The shows with Bastille this summer have been absolutely mind-blowing. Up until starting with them, my biggest audience ever had been two or three thousand odd (and that was a BIG one-off, we’re normally talking more like 20 or 30 people in a pub somewhere…) and immediately I played to at least 50 or 60 thousand people across my first run of dates with them (that’s probably a modest estimation and all). Uncharted territory. I did have a festival appearance with my band this summer in Manchester between Bastille duties, and I absolutely loved the shift in dynamic. Back to the half empty pub, lugging gear up two flights of stairs, dressing room shared with eight other bands and the furniture that occupies the gig room by day, struggling to find parking that doesn’t cost a small fortune because you’re already over your budget just by getting in the van. I loved it. The phrase I keep coming back to is that I’m having my cake and eating it. In a way, still having the experience of toiling around in dives and struggling to make ends meet with my own project makes me all the more appreciative of everything that comes with my….’job’….I absolutely do not take anything for granted. This might be the only time in my life I get to experience the high-end touring world, and I don’t want to waste it.

The album came out earlier this year, how did you find its reception?
I’ve been really pleased with the reaction. To tell the truth, the album was in its ‘rough mix’ stage for about 18 months, so I’d already had a lot of reactions from close friends and fellow musicians a long time before it actually came out. A lot of the guys I really looked up to as a teenager have had some of the most amazing things to say about the record, which means a hell of a lot. Friends who’ve been really closely linked with my music over the years, and family members who know how important all of this stuff is to me; they all really ‘got’ it, I think. There have been some great press reactions too, and a lot of really lovely compliments coming through on all of the social media sites etc.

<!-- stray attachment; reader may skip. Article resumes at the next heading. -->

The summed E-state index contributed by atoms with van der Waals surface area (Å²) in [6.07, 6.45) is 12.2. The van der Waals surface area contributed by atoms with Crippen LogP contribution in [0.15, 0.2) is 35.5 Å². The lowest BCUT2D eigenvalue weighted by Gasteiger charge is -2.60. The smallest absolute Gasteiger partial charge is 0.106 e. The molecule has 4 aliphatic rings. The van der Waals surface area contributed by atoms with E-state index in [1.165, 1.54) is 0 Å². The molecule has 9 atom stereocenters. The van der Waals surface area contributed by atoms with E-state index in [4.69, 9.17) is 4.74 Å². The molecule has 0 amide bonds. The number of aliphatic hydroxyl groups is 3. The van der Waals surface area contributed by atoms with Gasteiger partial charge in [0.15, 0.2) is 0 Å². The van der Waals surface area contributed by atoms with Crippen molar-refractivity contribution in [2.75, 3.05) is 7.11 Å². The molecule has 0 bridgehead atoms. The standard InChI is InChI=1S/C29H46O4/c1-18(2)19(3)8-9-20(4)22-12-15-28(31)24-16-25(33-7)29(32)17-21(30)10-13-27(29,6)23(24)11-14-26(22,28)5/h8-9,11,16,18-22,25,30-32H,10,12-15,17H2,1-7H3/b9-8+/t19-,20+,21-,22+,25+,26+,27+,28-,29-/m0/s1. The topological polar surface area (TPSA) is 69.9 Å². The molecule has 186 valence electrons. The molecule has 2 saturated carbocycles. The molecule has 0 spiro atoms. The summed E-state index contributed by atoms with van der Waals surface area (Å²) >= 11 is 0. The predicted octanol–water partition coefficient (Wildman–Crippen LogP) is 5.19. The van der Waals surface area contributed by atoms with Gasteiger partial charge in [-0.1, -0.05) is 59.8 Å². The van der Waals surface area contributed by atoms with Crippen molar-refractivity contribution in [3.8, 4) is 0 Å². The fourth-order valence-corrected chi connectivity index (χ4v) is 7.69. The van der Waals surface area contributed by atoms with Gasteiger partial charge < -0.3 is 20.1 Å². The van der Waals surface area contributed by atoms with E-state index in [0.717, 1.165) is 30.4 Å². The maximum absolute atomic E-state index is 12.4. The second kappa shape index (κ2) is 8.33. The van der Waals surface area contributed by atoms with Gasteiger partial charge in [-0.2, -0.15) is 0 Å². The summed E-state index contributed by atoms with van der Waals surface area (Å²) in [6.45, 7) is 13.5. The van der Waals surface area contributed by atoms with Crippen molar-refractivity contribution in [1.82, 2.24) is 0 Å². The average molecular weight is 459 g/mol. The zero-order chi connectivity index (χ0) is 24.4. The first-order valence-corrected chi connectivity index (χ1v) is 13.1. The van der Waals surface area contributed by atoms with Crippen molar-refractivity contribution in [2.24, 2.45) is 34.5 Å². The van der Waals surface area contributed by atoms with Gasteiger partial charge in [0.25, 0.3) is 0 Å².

One of the parts of the record we like is how emotional it is, how much of you and your experiences went into the songs?
For the most part, the album is proper ‘heart on sleeve’ stuff. There are a couple of moments on there that aren’t particularly autobiographical, but the rest of it is all me. Cliché as it may be, songwriting has been an escape for me ever since I was a teenager. Actually, maybe it’s less of an escape and more like catharsis; it’s somewhere that I can let everything out. I’ve always been the sort of person to throw myself headfirst into whatever it is I’m feeling, often to great embarrassment or glaring error. I don’t really see much wrong with that though. For me, emotions are there to be experienced with intensity. I’m very sentimental and emotionally driven, so it’s always going to end up in my music.

What comes first for you, the lyrics or the music?